Osama Bin Death Video Scam Spreading on Facebook

Yesterday marked a big day in world history where the FBIs most wanted terrorist was killed in a US attack. However, it looks like several scammers are now taking advantage of the situation and spreading fake videos on about Osama Bin Laden’s death.

Osama Bin Laden Death Video Facebook Scam

Naked Security is reporting that the new Facebook scam is spreading virally with the message "Shocking NEW VIDEO of Osama Bin Ladens DEATH!!!". The message claims that it has access to banned video footage of Osama Bin Lanen’s death.

This scam is similar to the recent Justin Bieber scam, Miley Cyrus scam, teen from Egypt commits suicide scam and girl killed herself after dad posted on here wall scam. The modus operandi of all these scams are similar and they entice users to click on a link and then ask them to fill a survey while posting an update to their wall.

It is best to avoid clicking on such links because the video is 100% fake and the US government has not yet released any pictures or videos of the said incident. Please stay safe and spread this message on Facebook.

As a precautionary measure, always check which applications you use and remove unwanted or suspicious ones. If you aren’t sure how to do it, you can always check our guide on removing apps from Facebook. In addition to that, don’t forget to check out our article about Avoiding Facebook Lifejacking and Clickjacking scams.

OMG Can’t Believe Justin Beiber Did This To A Girl Spam Spreading

It looks like scamsters love to use celebrities to spread a widespread scam on . A new one doing the rounds right now is a scam which is spreading with the text "OMG Can’t Believe Justine Beiber Did This To A Girl".

Justin Bieber

The scam is just like previous Facebook scams where scammers spread messages like Miley Cyrus Sick Video. As always there is no such video about Justin Bieber doing anything to a girl and the scammers have also cleverly misspelt his surname.

Clicking on the link will ask you to fill out surveys which will make the scammers money and then take you to a video which does not exist at all. Be careful about what you share on Facebook and what links  you click.

As a precautionary measure, always check which applications you use and remove unwanted or suspicious ones. If you aren’t sure how to do it, you can always check our guide on removing apps from Facebook. In addition to that, don’t forget to check out our article about Avoiding Facebook Lifejacking and Clickjacking scams.

Post to be updated..

Bad News For AdSense Users Scam Spreading on Facebook

In my research in unearthing Facebook scams, I have come across scams that entice users to watch a video, check who viewed their profile, give free Facebook credits for games, see how many times their profiles have been viewed and more. However, for the first time I have come across a scam that is targeted at users and webmasters in general.

Facebook AdSense Scam

The new scam spreads with a message "Hello Bad News for AdSense Users – Check this out >>> [link redacted]" and is actively spreading on considering the number of updates I have seen.

facebook_scam_clickbank

This new scam leads users to a website which offers them to monetize their website using "Clickbank Tag Clouds" and is similar to one of those "I made $5000 in a day scam" landing page. The website boasts that it has been featured on Yahoo, Google MSN, AOL, Ask Jeeves and Lycos. Though these claims might be true because of search engine listings and paid advertisements, these sites are definitely not endorsing them.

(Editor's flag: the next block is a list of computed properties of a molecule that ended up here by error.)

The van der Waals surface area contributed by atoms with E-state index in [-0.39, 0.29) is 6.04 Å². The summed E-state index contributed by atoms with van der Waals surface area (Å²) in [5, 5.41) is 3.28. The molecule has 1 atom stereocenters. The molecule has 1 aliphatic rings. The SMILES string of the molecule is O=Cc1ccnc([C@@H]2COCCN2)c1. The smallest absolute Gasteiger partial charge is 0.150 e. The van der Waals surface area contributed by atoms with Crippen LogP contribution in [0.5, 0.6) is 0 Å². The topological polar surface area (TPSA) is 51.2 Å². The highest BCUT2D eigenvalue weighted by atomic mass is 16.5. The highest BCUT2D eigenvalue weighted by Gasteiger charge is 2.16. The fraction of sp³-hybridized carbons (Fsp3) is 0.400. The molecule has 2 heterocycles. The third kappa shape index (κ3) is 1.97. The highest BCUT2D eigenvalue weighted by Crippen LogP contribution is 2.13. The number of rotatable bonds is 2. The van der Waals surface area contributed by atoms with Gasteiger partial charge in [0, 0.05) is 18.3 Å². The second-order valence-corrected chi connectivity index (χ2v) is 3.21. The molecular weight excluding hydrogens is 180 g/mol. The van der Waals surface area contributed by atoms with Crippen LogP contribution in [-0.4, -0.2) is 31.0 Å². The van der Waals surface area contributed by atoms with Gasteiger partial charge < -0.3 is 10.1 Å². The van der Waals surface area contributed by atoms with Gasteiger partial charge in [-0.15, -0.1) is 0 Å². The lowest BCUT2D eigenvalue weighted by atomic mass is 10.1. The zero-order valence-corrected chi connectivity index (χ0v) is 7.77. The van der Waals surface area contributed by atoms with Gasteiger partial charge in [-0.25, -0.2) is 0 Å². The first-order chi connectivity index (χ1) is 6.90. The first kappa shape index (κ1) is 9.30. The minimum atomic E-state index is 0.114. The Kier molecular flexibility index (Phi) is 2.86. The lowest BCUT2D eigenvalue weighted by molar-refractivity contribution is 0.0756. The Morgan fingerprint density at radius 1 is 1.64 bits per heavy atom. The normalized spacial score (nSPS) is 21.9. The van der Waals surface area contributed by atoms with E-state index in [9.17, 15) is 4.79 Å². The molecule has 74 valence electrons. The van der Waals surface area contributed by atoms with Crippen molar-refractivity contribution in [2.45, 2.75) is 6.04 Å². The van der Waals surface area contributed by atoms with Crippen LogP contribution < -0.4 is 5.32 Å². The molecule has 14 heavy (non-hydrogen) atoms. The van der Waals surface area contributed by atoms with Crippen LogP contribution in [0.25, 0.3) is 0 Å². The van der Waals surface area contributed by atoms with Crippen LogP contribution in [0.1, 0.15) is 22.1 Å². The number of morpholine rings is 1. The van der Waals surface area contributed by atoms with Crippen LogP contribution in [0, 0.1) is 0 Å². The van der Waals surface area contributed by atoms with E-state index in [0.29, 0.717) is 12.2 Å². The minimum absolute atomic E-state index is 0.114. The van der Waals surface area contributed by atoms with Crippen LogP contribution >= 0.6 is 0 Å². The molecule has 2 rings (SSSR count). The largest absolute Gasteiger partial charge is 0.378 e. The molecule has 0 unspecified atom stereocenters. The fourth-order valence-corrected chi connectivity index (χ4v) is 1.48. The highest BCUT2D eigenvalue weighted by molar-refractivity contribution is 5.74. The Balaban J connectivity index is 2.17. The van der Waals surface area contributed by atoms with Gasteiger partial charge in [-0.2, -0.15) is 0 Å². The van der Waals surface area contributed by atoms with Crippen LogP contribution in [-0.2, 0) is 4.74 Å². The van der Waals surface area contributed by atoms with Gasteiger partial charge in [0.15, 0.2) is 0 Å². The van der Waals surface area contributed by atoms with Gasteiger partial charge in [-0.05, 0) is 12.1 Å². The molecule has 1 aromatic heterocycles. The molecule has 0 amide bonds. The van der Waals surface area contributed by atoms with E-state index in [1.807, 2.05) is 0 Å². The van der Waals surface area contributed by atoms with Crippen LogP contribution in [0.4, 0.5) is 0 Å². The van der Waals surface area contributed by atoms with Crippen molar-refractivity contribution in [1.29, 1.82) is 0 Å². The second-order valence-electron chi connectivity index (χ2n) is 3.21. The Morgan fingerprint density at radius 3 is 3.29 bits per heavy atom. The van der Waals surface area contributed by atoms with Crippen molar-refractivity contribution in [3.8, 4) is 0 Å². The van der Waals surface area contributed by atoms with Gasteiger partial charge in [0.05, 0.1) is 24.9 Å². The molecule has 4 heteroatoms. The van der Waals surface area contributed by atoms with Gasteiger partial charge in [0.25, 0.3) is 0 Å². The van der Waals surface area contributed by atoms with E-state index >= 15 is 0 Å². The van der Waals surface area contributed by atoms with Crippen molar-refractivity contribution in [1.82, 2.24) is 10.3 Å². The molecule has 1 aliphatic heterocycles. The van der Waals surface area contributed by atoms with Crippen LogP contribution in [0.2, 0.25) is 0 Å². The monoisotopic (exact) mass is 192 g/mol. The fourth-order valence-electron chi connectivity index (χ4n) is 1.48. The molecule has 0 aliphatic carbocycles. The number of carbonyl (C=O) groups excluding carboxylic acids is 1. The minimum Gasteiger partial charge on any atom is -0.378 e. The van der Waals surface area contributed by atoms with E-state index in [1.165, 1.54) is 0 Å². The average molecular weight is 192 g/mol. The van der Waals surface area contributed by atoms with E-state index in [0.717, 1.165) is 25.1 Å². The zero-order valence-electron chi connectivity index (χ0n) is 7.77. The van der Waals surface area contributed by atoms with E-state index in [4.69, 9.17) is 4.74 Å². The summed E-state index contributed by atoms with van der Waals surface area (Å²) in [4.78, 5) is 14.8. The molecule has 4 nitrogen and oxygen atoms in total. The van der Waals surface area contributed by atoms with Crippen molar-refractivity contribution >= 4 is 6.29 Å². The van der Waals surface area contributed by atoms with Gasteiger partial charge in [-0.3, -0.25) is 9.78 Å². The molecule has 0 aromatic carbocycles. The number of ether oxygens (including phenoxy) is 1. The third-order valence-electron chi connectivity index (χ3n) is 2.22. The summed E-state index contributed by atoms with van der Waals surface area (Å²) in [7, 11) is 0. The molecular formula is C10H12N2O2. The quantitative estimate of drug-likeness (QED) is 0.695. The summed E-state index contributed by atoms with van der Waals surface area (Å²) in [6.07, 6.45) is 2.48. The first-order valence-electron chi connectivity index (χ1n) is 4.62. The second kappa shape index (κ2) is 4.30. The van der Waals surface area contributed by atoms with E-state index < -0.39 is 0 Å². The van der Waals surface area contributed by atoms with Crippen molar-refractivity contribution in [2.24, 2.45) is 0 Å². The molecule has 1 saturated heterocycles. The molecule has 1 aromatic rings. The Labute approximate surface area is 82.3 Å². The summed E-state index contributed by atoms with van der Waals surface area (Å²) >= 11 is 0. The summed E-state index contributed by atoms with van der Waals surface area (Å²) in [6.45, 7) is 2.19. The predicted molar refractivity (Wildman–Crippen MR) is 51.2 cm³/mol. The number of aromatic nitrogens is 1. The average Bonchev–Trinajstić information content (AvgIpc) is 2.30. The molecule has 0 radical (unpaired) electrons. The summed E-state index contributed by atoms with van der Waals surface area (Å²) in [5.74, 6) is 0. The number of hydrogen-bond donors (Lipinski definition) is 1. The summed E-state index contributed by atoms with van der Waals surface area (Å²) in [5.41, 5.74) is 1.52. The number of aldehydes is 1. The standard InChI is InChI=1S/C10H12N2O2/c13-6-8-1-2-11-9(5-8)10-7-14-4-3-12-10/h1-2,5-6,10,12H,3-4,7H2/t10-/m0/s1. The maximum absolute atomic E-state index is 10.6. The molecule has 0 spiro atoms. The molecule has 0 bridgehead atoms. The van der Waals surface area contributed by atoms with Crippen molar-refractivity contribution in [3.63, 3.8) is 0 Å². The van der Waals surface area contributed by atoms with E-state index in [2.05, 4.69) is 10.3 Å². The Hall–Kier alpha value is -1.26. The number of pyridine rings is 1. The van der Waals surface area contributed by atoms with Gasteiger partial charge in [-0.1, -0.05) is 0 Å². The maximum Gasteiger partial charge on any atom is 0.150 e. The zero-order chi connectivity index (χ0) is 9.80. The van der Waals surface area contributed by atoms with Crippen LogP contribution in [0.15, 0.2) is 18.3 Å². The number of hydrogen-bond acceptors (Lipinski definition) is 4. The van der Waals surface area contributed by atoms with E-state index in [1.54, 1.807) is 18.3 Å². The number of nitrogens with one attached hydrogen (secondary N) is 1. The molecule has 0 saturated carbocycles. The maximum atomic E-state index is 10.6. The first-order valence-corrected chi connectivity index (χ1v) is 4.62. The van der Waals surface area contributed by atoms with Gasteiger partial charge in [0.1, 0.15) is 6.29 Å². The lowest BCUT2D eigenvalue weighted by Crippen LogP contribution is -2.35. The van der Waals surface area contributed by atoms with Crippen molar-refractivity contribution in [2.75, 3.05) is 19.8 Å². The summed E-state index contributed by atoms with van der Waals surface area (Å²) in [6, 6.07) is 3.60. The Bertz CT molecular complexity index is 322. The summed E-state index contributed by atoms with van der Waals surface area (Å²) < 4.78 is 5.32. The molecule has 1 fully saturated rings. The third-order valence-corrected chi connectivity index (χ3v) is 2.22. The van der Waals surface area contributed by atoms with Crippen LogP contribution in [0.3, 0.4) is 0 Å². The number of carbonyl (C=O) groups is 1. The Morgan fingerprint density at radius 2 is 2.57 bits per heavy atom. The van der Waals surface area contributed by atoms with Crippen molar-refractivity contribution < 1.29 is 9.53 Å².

As usual, do not click on those links as they will just lead you to nothing and then spread to your friends too.

Warning: Young Teen From Egypt Commits SUICIDE Scam Spreading on Facebook

A new scam is rapidly spreading on , this time it is spreading through tagged photos in Facebook albums. The scam basically makes use of Facebook Connect to gain access to a users account and then posts enticing photos to their album and randomly tags friends along.

Egypt Suicide Facebook Scam

The scam is spreading with the text "INSANE: young teen from Egypt commits SUICIDE in front of web cam – Watch video here [link redacted]". Once users click on the link they are redirected to sign into Facebook with "gokasol" which is a Facebook application.

Facebook Permissions Scam

It then asks for permission to a users basic information, posting to their wall and their photos and videos. Once you give the app permissions, it will take you to another website where you will be asked to verify your age to watch the video. In order to do so, you will have to fill up a survey. This eventually makes money for the scamster.

In addition to that, the rogue app will now upload images to your album and then tag your friends with the above message. In the end your friends and their friends will see the wall update and click on the link. The cycle will continue till a lot of users are scammed by the app.

Since the scam spreads through an app, you will have to cleanse your Facebook account and remove the app from it. If you aren’t sure how to do it, you can always check our guide on removing apps from Facebook. In addition to that, don’t forget to check out our article about Avoiding Facebook Lifejacking and Clickjacking scams.

See Who Has Viewed Your Profile Event Spam Spreading on Facebook

Recently, I had written about Facebook scams spreading through Facebook events and it looks like the scam has now begun to spread rapidly. The new event scams is a new take on an earlier scam where users were enticed to click on links to see who viewed their Facebook profile.

Facebook Profile Events Scam

The new Facebook events spam also targets users with an offer to "See Who Has Viewed Your Profile?" in the form of an event. Once you click on the link, you will be led to some survey website and your entire friend list will receive an invite to the event.

Considering that all your friends receive personal notifications, this scam is bound to spread more rapidly. For example, if you have 100 friends, all of them will receive and invitation to the event. Now, if they get lured to click on the link provided in the event all their friends will also receive event invitations.